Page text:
TENNESSEE HISTORY 1
Tennessee was a Southern state infamous for the proliferation of theslave trade. President Abraham Lincoln had passed legislation thatoutlawed the practice in the U.S. In protest, Tennessee chose tosecede from the Union. Although many residents preferred to remainpart of the Union, the preference for slave trade caused changes inattitude (Hale & Merritt, 2013). In this essay, I will prove thatblacks in Tennessee played a fundamental role in the end of slaverysince they were committed to protecting their human dignity.
Slavery in Tennessee was abolished to allow blacks the right to enjoybasic civil liberties. The military governor, Andrew Johnson, wasforced to free his personal slaves in 1863 after the Confederatesoldiers failed to vanquish the Union forces. Nevertheless, Johnsonfreed all slaves in the state in 1864 (Hale & Merritt, 2013).Tennessee was the first of the Southern states to return to the Unionand ratify the 14th Amendment to the U.S. Constitution(Hale & Merritt, 2013). Notably, secular religion motivatedAfrican Americans to fight for their rights. In particular, manyblacks were empowered to learn that humans were created equal andthat slavery was unjustifiable (Hale & Merritt, 2013).Admittedly, there were differing mentalities among African Americansin the three Grand Divisions. Some blacks viewed slavery as unjustwhile others considered it as a common phenomenon that could not bealtered. Eventually, sustained pressure from the disillusioned slavesled to the end of slavery.
The Civil War subjected the blacks in Tennessee to tumultuousexperiences. Many African Americans had to persevere through inhumaneliving conditions. In fact, slaves were subjected to harsh labor ininclement weather (Hale & Merritt, 2013). The masters in workingfarms used physical torture to gain complete control over theirslaves. Black families were torn apart and sent to differentplantations to undermine their willpower. Furthermore, food resourceswere scarce and prevented black workers from deriving sufficientnourishment (Hale & Merritt, 2013). Such experiences dehumanizedAfrican Americans in the state. In addition, blacks in Tennessee wereprohibited from occupying public office (Hale & Merritt, 2013)s.African Americans neither had voting nor ownership rights.Consequently, the blacks in Tennessee were unable to enjoy privilegessimilar to those of whites.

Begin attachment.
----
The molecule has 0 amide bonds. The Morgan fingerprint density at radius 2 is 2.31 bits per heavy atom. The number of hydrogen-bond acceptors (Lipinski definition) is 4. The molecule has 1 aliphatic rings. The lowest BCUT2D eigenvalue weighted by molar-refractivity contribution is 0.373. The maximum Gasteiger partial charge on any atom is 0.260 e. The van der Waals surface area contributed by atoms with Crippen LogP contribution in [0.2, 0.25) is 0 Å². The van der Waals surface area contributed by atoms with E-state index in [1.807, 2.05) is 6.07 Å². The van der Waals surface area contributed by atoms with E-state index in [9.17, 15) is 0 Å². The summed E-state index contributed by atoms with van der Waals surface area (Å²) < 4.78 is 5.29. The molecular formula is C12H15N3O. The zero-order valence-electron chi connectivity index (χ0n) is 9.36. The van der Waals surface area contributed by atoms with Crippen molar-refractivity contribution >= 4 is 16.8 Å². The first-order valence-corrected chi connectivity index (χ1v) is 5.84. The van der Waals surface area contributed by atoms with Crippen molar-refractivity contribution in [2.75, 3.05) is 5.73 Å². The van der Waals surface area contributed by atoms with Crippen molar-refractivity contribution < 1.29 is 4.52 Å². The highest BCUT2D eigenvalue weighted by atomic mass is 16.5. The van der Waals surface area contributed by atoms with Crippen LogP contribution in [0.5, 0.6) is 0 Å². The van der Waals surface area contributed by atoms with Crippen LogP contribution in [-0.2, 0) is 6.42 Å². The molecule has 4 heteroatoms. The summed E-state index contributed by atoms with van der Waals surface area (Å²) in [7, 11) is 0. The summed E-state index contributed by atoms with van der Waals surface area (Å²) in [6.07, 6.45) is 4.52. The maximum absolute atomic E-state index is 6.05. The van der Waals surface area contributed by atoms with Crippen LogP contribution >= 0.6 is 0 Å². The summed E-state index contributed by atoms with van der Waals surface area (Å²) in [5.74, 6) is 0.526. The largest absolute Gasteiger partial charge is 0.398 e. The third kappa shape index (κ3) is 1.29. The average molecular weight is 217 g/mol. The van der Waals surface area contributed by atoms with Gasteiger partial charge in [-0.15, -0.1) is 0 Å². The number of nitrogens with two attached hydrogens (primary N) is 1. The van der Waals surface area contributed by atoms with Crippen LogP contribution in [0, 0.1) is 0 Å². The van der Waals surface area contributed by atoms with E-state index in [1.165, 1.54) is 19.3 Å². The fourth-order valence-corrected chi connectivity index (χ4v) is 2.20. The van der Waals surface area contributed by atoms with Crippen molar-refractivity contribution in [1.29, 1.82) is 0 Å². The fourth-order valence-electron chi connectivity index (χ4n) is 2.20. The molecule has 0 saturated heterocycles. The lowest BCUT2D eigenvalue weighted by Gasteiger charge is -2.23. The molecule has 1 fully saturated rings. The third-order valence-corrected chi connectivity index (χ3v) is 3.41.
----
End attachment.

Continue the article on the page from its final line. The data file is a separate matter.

During the Reconstruction, the blacks in Tennessee made major stridestowards emancipation from slave trade. In this regard, they createdseveral institutions designed to fight for their freedom. Thetransition to emancipation of slaves began during the Civil War asblack communities were established. Most of the institutions thatwere formed comprised of churches and schools. For example, theJubilee Hall of Fisk University in Nashville was constructed toenable blacks to receive higher education (Hale & Merritt, 2013).The First Beale Street Baptist Church was also constructed in Memphisto provide spiritual strength to African American residents (Hale &Merritt, 2013). Blacks in Tennessee continued to hold annualEmancipation Day festivals designed to celebrate the end of slaveryin the state. In 1872, Sampson Keeble was recognized as the firstAfrican American citizen to be elected to the state’s House ofRepresentatives (Hale & Merritt, 2013). Consequently, blacks inTennessee made tremendous progress that led to prosperity andemancipation from slave trade.
Indeed, African Americans in Tennessee contributed to the end ofslavery as they wanted to safeguard their human dignity. In thisregard, blacks established various institutions designed to servetheir interests. Churches and schools were formed to cater for theAfrican Americans in the state. Emancipation Day festivals were alsoheld annually to commemorate their emancipation from slave trade.Religion contributed to the end of slavery through its teachings ofequality and the sanctity of human life. Andrew Johnson emancipatedall slaves in Tennessee after sustained pressure from blacks and theUnion soldiers.
Hale, W. T., & Merritt, D. L. (2013). History of Tennessee andTennesseans. New York, NY: Book On Demand Limited.